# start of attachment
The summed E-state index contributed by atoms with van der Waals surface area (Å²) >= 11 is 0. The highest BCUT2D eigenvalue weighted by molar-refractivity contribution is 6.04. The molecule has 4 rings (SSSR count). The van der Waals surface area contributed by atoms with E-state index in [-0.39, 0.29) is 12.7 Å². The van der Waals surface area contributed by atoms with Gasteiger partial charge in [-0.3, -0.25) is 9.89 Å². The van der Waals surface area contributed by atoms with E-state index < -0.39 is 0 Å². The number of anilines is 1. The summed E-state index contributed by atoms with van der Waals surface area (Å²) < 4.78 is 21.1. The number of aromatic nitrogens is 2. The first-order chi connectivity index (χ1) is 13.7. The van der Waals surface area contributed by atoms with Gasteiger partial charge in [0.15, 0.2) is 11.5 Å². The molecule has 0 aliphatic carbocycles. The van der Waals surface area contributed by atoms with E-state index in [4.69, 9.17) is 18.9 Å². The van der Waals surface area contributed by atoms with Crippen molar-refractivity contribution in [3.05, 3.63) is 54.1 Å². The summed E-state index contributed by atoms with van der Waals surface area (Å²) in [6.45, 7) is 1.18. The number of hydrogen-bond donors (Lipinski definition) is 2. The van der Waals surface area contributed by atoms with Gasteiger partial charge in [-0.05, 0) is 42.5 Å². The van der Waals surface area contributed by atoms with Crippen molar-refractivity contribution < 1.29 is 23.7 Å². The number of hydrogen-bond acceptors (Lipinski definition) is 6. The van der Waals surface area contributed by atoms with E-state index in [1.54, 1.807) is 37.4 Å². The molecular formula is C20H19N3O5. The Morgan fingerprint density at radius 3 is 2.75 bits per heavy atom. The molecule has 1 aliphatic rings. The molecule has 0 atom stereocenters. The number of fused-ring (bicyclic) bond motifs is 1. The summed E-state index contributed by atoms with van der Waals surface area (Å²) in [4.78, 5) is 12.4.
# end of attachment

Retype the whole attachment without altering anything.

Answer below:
The summed E-state index contributed by atoms with van der Waals surface area (Å²) >= 11 is 0. The highest BCUT2D eigenvalue weighted by molar-refractivity contribution is 6.04. The molecule has 4 rings (SSSR count). The van der Waals surface area contributed by atoms with E-state index in [-0.39, 0.29) is 12.7 Å². The van der Waals surface area contributed by atoms with Gasteiger partial charge in [-0.3, -0.25) is 9.89 Å². The van der Waals surface area contributed by atoms with E-state index < -0.39 is 0 Å². The number of anilines is 1. The summed E-state index contributed by atoms with van der Waals surface area (Å²) < 4.78 is 21.1. The number of aromatic nitrogens is 2. The first-order chi connectivity index (χ1) is 13.7. The van der Waals surface area contributed by atoms with Gasteiger partial charge in [0.15, 0.2) is 11.5 Å². The molecule has 0 aliphatic carbocycles. The van der Waals surface area contributed by atoms with E-state index in [4.69, 9.17) is 18.9 Å². The van der Waals surface area contributed by atoms with Crippen molar-refractivity contribution in [3.05, 3.63) is 54.1 Å². The summed E-state index contributed by atoms with van der Waals surface area (Å²) in [6.45, 7) is 1.18. The number of hydrogen-bond donors (Lipinski definition) is 2. The van der Waals surface area contributed by atoms with Gasteiger partial charge in [-0.05, 0) is 42.5 Å². The van der Waals surface area contributed by atoms with Crippen molar-refractivity contribution < 1.29 is 23.7 Å². The number of hydrogen-bond acceptors (Lipinski definition) is 6. The van der Waals surface area contributed by atoms with E-state index in [1.54, 1.807) is 37.4 Å². The molecular formula is C20H19N3O5. The Morgan fingerprint density at radius 3 is 2.75 bits per heavy atom. The molecule has 1 aliphatic rings. The molecule has 0 atom stereocenters. The number of fused-ring (bicyclic) bond motifs is 1. The summed E-state index contributed by atoms with van der Waals surface area (Å²) in [4.78, 5) is 12.4.